The origin of cyberspace is that it is transnational, meaning crossing political borders between countries. It also crosses groups, societies, cultures, and all the foundations on which different identities of individuals are built. In practice, when looking at cyberspace as a social space, it becomes clear that it is divided into several spaces according to the commonalities that may bring together a number of individuals. The interaction between these individuals through cyberspace is more intense and continuous than the interaction between any of them with individuals with whom they do not have such commonalities.

On this basis, cyberspaces related to different countries can be distinguished where each of these spaces has its members united by belonging to one of the countries. This comes as a result of the unity of language, issues, and details of daily life that engage individuals’ concerns.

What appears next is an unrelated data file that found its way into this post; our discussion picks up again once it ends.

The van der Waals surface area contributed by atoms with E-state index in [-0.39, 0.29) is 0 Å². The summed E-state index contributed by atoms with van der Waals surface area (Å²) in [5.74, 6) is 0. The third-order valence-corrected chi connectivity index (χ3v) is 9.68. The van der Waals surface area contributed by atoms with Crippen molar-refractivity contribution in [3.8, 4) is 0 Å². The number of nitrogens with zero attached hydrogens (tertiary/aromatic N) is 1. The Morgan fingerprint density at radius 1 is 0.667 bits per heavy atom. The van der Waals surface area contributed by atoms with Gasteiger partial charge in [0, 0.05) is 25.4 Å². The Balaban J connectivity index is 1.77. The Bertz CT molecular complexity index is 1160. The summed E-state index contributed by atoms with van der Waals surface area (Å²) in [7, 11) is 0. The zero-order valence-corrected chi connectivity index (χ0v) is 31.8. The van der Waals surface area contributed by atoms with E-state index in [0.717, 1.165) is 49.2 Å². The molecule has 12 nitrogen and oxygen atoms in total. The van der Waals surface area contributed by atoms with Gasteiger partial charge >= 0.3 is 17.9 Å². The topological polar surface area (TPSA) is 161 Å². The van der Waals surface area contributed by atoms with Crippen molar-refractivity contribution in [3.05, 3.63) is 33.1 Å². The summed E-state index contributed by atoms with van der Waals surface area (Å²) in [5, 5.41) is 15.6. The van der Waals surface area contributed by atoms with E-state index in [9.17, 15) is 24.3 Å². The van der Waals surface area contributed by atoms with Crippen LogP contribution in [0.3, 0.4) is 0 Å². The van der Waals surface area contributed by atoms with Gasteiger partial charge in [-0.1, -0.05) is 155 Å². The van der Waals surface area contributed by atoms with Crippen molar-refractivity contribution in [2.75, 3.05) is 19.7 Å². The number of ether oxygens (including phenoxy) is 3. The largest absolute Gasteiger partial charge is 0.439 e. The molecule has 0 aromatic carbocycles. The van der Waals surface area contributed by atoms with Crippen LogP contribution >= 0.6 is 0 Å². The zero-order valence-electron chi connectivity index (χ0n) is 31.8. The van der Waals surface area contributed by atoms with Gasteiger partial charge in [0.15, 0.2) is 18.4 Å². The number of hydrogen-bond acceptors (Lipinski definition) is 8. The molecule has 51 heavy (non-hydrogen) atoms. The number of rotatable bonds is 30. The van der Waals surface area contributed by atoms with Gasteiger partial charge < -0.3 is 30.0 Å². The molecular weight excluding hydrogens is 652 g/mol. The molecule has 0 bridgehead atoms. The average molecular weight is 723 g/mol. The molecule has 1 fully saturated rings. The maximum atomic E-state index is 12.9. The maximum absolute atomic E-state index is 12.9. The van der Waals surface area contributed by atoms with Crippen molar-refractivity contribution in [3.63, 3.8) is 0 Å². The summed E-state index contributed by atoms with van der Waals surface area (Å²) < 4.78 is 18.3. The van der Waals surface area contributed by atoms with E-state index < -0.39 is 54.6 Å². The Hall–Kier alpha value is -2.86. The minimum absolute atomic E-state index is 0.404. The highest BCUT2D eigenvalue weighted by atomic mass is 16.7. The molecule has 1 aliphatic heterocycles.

For the majority of Internet users, the local cyberspace, which is of the country in which they live or belong, represents the only virtual space. Users are active in this space and interact almost exclusively with its individuals, websites, and social media platforms.

The main distinguishing characteristic of local cyberspace is its close connection to the actual reality. This has effects, some positive and others negative. The positive effect is that the local cyberspace represents an extension of the social environment of individuals in their daily real lives. This extension provides several ways to communicate with family members, friends, co-workers, and others with whom individuals interact in real life.

On the other hand, the close connection between local cyberspace and physical reality produces negative effects. These effects include the potential risks resulting from the possibility of transferring the discord and hostility to the actual reality.  In this case, the threats of violence through the internet become threats in real life; therefore, it is not limited to tools that cannot cause physical harm or threaten the life of the target.